Reducing Stress to Stop an English Bulldog’s Aggression

By: David Codr

Published Date: February 8, 2019

For this Waterloo dog training session we helped the guardians of 6 year-old English Bulldog Roscoe who has become increasingly aggressive to people he doesn’t know.

When I called ahead of arriving for the session I learned that the guardians had hired a force based trainer 2 years before who advised using a prong collar and something he calls “snap praise.”

“Snap praise” involves putting a prong collar on the dog and then jerking it up 15 times in a row and saying “good dog” each time. It is by far the worst thing I have ever heard a dog trainer ever advise to anyone, ever. There is absolutely no benefit to this action and if anyone ever suggests it to you, run away as fast as you can.

I don’t like using pinch collars as studies show that long term use can result in a build up of Cortisol (the stress hormone) in a dog’s blood. Jerking a leash upward with a dog wearing a prong collar repetitively most certainly added massive amounts of Cortisol into the dog’s system and is absolutely a contributing factor to his stress.

Since all aggression comes from stress, removing any stress causing factor is the first step in stopping aggression in dogs. Fortunately the guardians were already ahead of me in some regards, finding positive reward based training videos online.

I started out with Roscoe in the room, but he was clearly stressed and infrequently reactive. Once a dog goes above threshold, you are not going to reach them. I suggested we put Roscoe in another room to discuss things and give everyone a reset.

As I discussed things with the guardians, one of them commented on how she was anxious about his behavior while I was there and this can contribute to a dog’s stress and aggression. I was planning on bringing Roscoe out again for the last bit of the session, but decided against it as we really needed to go back to square one and having an anxious guardian can absolutely cause an aggressive reaction from the dog.

This will allow the guardians and dog to reset, take a deep breath and start out on the path to positive dog training. That means understanding where the dog is coming from, what it’s trying to communicate and building up skills to add confidence and reduce stress.

One of the best things the guardians can do is add a little structure to petting him and rewarding Roscoe when he offers desired behaviors on his own. I call this Petting with a Purpose and Passive Training. You can learn how to do both of these techniques by watching the free dog training video below.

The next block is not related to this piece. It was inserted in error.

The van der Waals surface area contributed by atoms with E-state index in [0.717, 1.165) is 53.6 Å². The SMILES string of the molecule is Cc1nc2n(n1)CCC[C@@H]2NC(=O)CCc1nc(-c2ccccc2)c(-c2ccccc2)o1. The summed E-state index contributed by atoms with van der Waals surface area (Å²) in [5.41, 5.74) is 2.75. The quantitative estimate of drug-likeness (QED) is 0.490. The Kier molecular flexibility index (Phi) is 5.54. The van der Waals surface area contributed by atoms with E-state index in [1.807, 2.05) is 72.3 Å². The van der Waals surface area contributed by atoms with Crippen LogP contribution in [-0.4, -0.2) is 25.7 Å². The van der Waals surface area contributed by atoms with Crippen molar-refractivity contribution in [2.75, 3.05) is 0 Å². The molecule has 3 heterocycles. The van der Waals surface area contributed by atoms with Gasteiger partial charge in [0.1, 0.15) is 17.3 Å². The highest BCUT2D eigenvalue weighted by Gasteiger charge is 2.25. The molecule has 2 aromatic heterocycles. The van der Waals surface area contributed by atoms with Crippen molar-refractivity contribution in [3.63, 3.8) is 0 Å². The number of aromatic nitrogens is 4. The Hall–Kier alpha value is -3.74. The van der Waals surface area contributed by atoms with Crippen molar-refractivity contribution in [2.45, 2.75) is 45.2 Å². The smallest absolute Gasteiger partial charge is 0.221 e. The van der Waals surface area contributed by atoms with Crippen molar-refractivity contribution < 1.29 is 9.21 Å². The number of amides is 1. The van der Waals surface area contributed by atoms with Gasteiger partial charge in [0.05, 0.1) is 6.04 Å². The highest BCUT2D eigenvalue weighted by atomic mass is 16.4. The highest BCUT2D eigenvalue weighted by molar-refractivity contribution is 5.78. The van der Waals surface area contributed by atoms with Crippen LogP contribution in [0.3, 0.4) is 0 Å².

The more the guardians reward desired behaviors and redirect Roscoe into them to earn their attention, the more he will want to repeat this actions. My hope is that Roscoe will start pre paying for attention by sitting nicely and offering other positive behaviors.

I told the guardians to focus on these positive dog training techniques for a month to allow the dog to forget about the snap praise, reduce the cortisol in his blood and build a solid foundation to build up from.

I felt like the guardians were a little disappointed I didn’t work with Roscoe directly, but if the guardian is so anxious she would have to leave the room, that is not a good time to work. I want to give Roscoe every advantage possible as I have never worked with a dog who was exposed to “snap praise” for as long as he was. Its going to take some time.

I hope to come back and work with Roscoe in a month once he is less stressed and practiced at offering positive behaviors and his guardian feels confident that he stop his aggressive behavior towards strangers.

A few other exercises they can utilize are teaching him to focus, training him to move away from the door instead of charging it, wait for permission to go out an open door and to drop items on command.

Id also like the guardians to teach him some new tricks and commands like the hurricane, how to stay for duration, stay for distance and others. Positive dog training is a wonderful way to build up positive training experiences, boost the dog’s confidence and strengthen the bond between humand and dog.

I also suggested the guardians watch this video I shot with another dog who had shown aggressive behavior towards houseguests. By waiting for the dog to calm down before coming inside, Roscoe will be better equipped to listen and not be so aggressive or reactive. This exercise shouldn’t be attempted with strangers, just for people he knows and is excited to meet.

To help the guardians remember all the dog behavior tips I shared in this in home dog training session, we shot a roadmap to success video that you can check out below.

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This post was written by: David Codr

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